• Oral argument — The appellate court may schedule an oral argument, where the individual’s attorney will present their arguments before a panel of judges.
  • Appellate court decision —  The appellate court will review the lower court’s decision and arguments presented by both sides to determine whether any legal errors or constitutional violations occurred during the trial.
    • If the appellate court finds in favor of the individual, it may overturn the conviction and remand the case for a new trial or sentencing.
    • If the appellate court upholds the lower court’s decision, the individual or their family may appeal further to the Supreme Court.

The federal criminal appeals process can be lengthy and complex. However, having the support and guidance of an experienced federal appellate attorney like Elizabeth Franklin-Best can help ensure that individuals and their families have the best possible chance of success in their appeal.

Why You Need a Second Circuit Federal Appellate Attorney

Appealing to the Second Circuit Court of Appeals can be beneficial in many ways. It is an opportunity to have the conviction or sentence reviewed and potentially overturned, which can positively impact the individual’s life.

However, successfully challenging a conviction or sentence is not an easy feat. Federal criminal appeals are a highly specialized area of law, and navigating the complex rules and procedures of the appellate process can be challenging for those without legal training.

Appellate courts have strict rules and procedures that you must follow, and even a small mistake in legal filings or arguments can lead to a case being dismissed or an appeal being denied.

By working with Elizabeth Franklin-Best, you can have peace of mind knowing that you have an experienced appellate attorney on your side. Our team has years of experience representing clients in federal criminal appeals cases and deeply understands the complex legal issues involved.

We will work tirelessly to protect your rights, navigate the complex appellate process, and present compelling legal arguments to the Second Circuit Appeals Court.

Contact Elizabeth Franklin-Best Today

Take action now and contact our federal appeals lawyers to help you navigate the complexities of a federal criminal appeal. The damage may have been done, but this is not the end of your fight for justice.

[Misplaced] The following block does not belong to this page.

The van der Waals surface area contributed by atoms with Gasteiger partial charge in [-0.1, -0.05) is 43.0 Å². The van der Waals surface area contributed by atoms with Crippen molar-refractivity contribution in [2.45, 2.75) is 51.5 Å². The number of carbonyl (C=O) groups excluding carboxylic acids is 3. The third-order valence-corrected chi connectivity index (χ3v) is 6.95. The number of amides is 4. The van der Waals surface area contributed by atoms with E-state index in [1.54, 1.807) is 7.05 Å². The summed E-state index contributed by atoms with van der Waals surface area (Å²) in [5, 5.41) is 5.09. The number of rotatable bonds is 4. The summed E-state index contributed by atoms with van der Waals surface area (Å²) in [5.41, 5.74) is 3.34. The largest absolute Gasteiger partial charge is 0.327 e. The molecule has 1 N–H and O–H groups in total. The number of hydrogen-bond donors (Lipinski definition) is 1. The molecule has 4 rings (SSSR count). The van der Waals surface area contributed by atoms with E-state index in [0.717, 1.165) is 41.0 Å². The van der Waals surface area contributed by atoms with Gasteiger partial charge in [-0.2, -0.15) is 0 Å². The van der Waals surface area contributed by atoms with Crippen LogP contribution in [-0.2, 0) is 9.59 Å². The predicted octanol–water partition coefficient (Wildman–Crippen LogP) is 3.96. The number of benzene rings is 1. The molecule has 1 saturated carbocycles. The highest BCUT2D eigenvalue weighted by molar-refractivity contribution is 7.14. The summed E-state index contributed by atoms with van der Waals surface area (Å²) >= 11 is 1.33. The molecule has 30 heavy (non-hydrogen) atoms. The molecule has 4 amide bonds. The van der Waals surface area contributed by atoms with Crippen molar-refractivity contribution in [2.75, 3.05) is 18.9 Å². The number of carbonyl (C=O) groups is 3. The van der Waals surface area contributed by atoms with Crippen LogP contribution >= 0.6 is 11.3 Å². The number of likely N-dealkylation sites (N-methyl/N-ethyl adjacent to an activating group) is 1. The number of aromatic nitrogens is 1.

You still have options, and a skilled attorney can help you explore them. Don’t let a conviction or sentence define you. Contact us today to protect your rights and fight for your freedom.

FAQ: Second Circuit Criminal Appeals

What should I do if a loved one has been convicted of a federal crime?

A federal criminal conviction can be a difficult and stressful experience for both the individual who has been convicted and their loved ones. It’s important to seek support and guidance from professionals who can help navigate the legal and emotional challenges of the situation. Elizabeth Franklin-Best is committed to providing compassionate and understanding legal representation for individuals and their loved ones facing federal criminal appeals cases.

How do I initiate an appeal to the Second Circuit Court of Appeals?

To initiate an appeal, you must file a Notice of Appeal with the clerk of the district court that handled your case. The notice must be filed within a specific timeframe, usually 14 days after the entry of the judgment or order you wish to appeal.

What options do I have if my appeal is unsuccessful?

If your appeal is unsuccessful, you may have the option to seek further review by petitioning the U.S. Supreme Court. However, the Supreme Court has discretion over which cases it accepts, so there is no guarantee that it will hear your appeal.

Can I raise new issues on appeal that were not raised during my trial?

Generally, the Second Circuit Court of Appeals only considers issues that were properly preserved and raised at the trial court level. Exceptions may exist for certain constitutional claims or if there are exceptional circumstances justifying the consideration of new issues.

Can I be released from custody during the appeal process?

Depending on the circumstances, you may be eligible for release on bail or on your own recognizance while your appeal is pending. This decision is typically made by the district court, and you should consult with your attorney regarding your options.